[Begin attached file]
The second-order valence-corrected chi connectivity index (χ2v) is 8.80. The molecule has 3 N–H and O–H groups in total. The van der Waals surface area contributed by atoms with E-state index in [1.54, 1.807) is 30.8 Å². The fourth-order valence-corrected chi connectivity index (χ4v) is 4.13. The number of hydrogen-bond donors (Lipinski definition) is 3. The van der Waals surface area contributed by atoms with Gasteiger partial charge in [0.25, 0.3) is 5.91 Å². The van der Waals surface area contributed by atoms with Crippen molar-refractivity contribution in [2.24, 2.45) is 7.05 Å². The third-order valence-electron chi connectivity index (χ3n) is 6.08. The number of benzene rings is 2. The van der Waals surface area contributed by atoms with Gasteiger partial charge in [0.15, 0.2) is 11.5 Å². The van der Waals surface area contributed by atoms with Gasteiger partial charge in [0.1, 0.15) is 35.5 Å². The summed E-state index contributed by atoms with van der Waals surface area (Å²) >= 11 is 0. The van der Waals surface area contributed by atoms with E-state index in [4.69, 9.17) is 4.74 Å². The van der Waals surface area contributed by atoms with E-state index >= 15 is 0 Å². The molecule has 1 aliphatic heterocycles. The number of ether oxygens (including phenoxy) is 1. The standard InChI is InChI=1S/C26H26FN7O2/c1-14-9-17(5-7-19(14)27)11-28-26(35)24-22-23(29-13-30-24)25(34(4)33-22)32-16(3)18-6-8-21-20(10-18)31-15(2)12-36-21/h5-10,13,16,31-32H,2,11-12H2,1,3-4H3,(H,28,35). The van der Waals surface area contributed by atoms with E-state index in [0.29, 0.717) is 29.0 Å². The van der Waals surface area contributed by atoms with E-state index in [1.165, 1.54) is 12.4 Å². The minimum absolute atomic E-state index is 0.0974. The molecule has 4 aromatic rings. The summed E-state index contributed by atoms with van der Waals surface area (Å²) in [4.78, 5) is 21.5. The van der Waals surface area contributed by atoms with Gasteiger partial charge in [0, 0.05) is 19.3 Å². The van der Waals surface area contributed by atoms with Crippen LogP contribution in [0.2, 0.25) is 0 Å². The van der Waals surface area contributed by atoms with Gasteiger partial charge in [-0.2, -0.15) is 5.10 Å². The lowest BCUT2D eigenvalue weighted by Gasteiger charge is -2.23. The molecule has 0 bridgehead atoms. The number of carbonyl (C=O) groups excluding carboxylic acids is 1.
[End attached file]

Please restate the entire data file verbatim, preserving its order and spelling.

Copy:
The second-order valence-corrected chi connectivity index (χ2v) is 8.80. The molecule has 3 N–H and O–H groups in total. The van der Waals surface area contributed by atoms with E-state index in [1.54, 1.807) is 30.8 Å². The fourth-order valence-corrected chi connectivity index (χ4v) is 4.13. The number of hydrogen-bond donors (Lipinski definition) is 3. The van der Waals surface area contributed by atoms with Gasteiger partial charge in [0.25, 0.3) is 5.91 Å². The van der Waals surface area contributed by atoms with Crippen molar-refractivity contribution in [2.24, 2.45) is 7.05 Å². The third-order valence-electron chi connectivity index (χ3n) is 6.08. The number of benzene rings is 2. The van der Waals surface area contributed by atoms with Gasteiger partial charge in [0.15, 0.2) is 11.5 Å². The van der Waals surface area contributed by atoms with Gasteiger partial charge in [0.1, 0.15) is 35.5 Å². The summed E-state index contributed by atoms with van der Waals surface area (Å²) >= 11 is 0. The van der Waals surface area contributed by atoms with E-state index in [4.69, 9.17) is 4.74 Å². The van der Waals surface area contributed by atoms with E-state index >= 15 is 0 Å². The molecule has 1 aliphatic heterocycles. The number of ether oxygens (including phenoxy) is 1. The standard InChI is InChI=1S/C26H26FN7O2/c1-14-9-17(5-7-19(14)27)11-28-26(35)24-22-23(29-13-30-24)25(34(4)33-22)32-16(3)18-6-8-21-20(10-18)31-15(2)12-36-21/h5-10,13,16,31-32H,2,11-12H2,1,3-4H3,(H,28,35). The van der Waals surface area contributed by atoms with E-state index in [0.29, 0.717) is 29.0 Å². The van der Waals surface area contributed by atoms with E-state index in [1.165, 1.54) is 12.4 Å². The minimum absolute atomic E-state index is 0.0974. The molecule has 4 aromatic rings. The summed E-state index contributed by atoms with van der Waals surface area (Å²) in [4.78, 5) is 21.5. The van der Waals surface area contributed by atoms with Gasteiger partial charge in [0, 0.05) is 19.3 Å². The van der Waals surface area contributed by atoms with Crippen LogP contribution in [0.2, 0.25) is 0 Å². The van der Waals surface area contributed by atoms with Gasteiger partial charge in [-0.2, -0.15) is 5.10 Å². The lowest BCUT2D eigenvalue weighted by Gasteiger charge is -2.23. The molecule has 0 bridgehead atoms. The number of carbonyl (C=O) groups excluding carboxylic acids is 1.